The pulp of the fruit has been subject to chemical tests. It is composed of carbohydrates, including cellulose, glucose, fructose and sucrose (Charrouf Z. Guillaume D., Ethnoeconomical, ethnomedical, and phytochemical study of Argania spinosa (L.) Skeels., Journal of Ethnopharmacology, 1999, 67, 1, 7-14—Sandret F. G., Etudes préliminaires des glucides et du latex de la pulpe du fruit d' Argan (Argania spinosa): variation au cours de la maturation, Bulletin de la Société de Chimie Biologique, 1957, 39, 5-6, 619-631). Lipids are also present therein. Their content is 6%. In the unsaponifiable fraction of those lipids there have been identified 5 triterpene alcohols=erythrodiol, lupeol, α- and β-amyrine and betulinaldehyde, and 2 sterols=α-spinosterol and schottenol (Charrouf Z., Fkih-Tetouani S., Charrouf M., Mouchel B., Tritérpenes et stérols extraits de la pulpe d'Argania spinosa, Plantes Médicinales et Phytothérapie, 1991, 25, 2-3, 112-117).
The Patent Application WO2005/039610 relates in a general manner to the use of a composition based on pulp of fruit of the argan tree in the preparation of cosmetic products. The extract of the fruit pulp was more or less purified. The inventors did in fact test the extract at various stages in the process. Accordingly, it is the use of an extract of fruit pulp obtained following extraction with hexane that is preferentially described (page 15). Then, following a conventional saponification step known to the person skilled in the art, the authors tested the unsaponifiable fraction collected in the process. Finally, the authors also envisaged a step of fractionation of the unsaponifiable component by chromatography, taking care to remove the triterpene compound erythrodiol.
The reasoning for this was probably guided by the results obtained, especially by the fact that erythrodiol by itself is shown as being toxic (Example 1) at a dose which is lower than the triterpene fraction as defined in the document: fraction A devoid of erythrodiol (page 38). In addition, erythrodiol by itself is of only mediocre benefit with respect to UVA and UVB (Examples 3 and 4), compared to said triterpene fraction. The general teaching of that document accordingly concerns the use of the triterpene fraction of an extract of pulp of the fruit of the argan tree in the preparation of cosmetic products and preferably in the treatment of skin damaged by UVA and UVB via stimulation of the metabolism of fibroblasts. More specifically, this document teaches that said triterpene fraction, as disclosed in WO2005/039610, will be all the more active the lower the amount of erythrodiol.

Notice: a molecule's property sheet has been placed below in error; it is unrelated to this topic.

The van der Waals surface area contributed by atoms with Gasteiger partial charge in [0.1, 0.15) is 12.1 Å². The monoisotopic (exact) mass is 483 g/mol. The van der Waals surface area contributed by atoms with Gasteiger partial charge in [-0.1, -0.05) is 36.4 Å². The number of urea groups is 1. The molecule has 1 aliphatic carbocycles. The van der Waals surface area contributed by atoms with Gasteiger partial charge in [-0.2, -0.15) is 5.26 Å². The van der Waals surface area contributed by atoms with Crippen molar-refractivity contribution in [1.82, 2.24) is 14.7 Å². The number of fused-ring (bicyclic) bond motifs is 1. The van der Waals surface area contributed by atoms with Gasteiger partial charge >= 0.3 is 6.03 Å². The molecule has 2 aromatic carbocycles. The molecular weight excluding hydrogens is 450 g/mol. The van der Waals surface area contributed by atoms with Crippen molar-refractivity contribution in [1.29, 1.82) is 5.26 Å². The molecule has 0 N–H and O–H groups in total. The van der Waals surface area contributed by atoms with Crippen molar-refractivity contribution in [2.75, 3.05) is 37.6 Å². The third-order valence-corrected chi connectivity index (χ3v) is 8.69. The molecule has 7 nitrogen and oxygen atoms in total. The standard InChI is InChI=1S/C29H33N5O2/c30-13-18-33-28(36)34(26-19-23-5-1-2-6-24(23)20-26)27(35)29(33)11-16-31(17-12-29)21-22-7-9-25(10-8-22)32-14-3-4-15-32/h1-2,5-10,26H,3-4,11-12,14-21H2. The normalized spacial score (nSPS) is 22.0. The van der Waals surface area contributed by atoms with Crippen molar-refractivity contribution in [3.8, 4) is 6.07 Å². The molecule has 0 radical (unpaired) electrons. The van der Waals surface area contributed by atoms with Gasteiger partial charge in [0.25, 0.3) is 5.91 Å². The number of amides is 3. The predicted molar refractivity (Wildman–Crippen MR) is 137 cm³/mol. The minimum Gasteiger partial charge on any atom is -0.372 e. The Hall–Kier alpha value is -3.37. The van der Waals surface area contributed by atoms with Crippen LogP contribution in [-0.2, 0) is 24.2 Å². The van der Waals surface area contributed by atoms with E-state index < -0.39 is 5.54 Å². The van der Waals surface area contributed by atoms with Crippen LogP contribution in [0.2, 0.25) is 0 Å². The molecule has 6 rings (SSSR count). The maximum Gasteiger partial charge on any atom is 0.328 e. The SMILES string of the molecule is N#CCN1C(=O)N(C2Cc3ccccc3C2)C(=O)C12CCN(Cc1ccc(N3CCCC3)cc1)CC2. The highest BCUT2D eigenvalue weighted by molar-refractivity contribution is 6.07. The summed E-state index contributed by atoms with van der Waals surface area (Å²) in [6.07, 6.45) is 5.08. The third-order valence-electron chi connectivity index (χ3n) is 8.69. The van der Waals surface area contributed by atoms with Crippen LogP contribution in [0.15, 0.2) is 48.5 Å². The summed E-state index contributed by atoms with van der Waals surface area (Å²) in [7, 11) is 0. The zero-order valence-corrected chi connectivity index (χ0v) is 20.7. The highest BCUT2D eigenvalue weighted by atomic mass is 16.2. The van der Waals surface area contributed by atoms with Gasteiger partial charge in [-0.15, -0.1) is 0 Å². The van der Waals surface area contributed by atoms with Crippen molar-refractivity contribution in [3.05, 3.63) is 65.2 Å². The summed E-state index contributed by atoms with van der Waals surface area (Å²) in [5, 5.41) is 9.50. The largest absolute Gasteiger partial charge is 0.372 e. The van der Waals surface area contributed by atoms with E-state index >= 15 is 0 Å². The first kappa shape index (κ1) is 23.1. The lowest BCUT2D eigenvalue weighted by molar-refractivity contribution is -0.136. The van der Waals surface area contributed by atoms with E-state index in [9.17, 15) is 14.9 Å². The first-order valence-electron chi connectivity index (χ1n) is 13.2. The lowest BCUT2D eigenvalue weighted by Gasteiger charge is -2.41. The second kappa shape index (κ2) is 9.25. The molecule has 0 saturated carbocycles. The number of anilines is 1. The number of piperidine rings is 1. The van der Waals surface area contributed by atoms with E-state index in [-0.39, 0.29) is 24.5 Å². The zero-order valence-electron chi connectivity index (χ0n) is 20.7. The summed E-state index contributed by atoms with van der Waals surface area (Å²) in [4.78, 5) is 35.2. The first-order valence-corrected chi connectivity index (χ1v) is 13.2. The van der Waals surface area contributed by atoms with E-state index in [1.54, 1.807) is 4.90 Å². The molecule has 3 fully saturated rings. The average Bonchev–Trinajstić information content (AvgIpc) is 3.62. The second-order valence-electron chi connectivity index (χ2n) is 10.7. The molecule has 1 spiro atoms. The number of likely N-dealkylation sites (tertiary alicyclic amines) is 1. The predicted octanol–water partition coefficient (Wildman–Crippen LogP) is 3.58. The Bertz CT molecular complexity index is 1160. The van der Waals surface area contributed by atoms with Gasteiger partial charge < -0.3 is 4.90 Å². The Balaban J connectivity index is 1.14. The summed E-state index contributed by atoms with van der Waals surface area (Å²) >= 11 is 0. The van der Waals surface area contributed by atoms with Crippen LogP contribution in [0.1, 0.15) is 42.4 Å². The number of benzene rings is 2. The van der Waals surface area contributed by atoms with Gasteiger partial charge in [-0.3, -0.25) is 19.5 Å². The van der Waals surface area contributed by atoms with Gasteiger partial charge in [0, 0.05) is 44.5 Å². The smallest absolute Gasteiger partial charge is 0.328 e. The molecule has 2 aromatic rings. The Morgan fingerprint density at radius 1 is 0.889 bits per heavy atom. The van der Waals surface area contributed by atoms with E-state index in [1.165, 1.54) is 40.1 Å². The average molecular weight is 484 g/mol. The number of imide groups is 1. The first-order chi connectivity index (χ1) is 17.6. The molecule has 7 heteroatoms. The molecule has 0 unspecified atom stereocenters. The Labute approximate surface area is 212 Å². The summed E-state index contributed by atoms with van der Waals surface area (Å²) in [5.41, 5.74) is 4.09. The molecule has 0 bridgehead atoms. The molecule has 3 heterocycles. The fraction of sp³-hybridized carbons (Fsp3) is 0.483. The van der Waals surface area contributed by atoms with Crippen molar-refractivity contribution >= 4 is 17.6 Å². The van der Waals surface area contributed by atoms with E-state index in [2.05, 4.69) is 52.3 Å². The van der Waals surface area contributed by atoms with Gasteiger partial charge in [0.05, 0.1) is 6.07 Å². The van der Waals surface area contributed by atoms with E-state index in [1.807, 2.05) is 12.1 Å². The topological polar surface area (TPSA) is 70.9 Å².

In a surprising and unexpected manner, the authors of the present invention have established an inhibitory effect on the senescence of fibroblasts of mature skin due to an unsaponifiable extract of pulp of fruit of the argan tree which is rich in erythrodiol, it being possible to obtain said extract by acetone extraction followed by a conventional saponification step. However, it is reasonable to expect that the benefits of the present invention may be extended to any unsaponifiable extract of plant pulp which has a triterpene fraction the composition of which, in terms of its major components, is close to that derived from pulp of the fruit of the argan tree.
The present invention relates to the use of an unsaponifiable extract of plant pulp comprising a triterpene fraction, characterized in that said triterpene fraction comprises erythrodiol, α-amyrine, β-amyrine and lupeol, in the preparation of a cosmetic, pharmaceutical or nutraceutical product intended for preventing and/or treating disorders of the skin associated with skin ageing. Preferably, said extract is obtained by acetone extraction followed by a conventional saponification step.
This unsaponifiable extract, also called the initial unsaponifiable component, may be dissolved in an excipient in order to facilitate its formulation.
Preferably, said extract is obtained starting from a plant selected from the Sapotaceae family; and, even more preferably, said extract is obtained starting from pulp of fruit of the argan tree.
One advantage of acetone extraction lies in the fact that it is possible for the latex, which represents the very great majority of the lipid fraction, to be removed and accordingly for the lipid fraction to have a higher concentration of unsaponifiable substances.
The composition of the unsaponifiable component according to the present invention differs both qualitatively and quantitatively from that preferentially described in the Patent Application WO2005/039610.
The extracts according to the present invention are characterized by their content of triterpene substances. The latter can be analyzed by gas-phase chromatography according to a suitable conventional method allowing β-amyrine and erythrodiol to be identified. In contrast, α-amyrine and lupeol are not separated by this method, so that these compounds can be assayed jointly.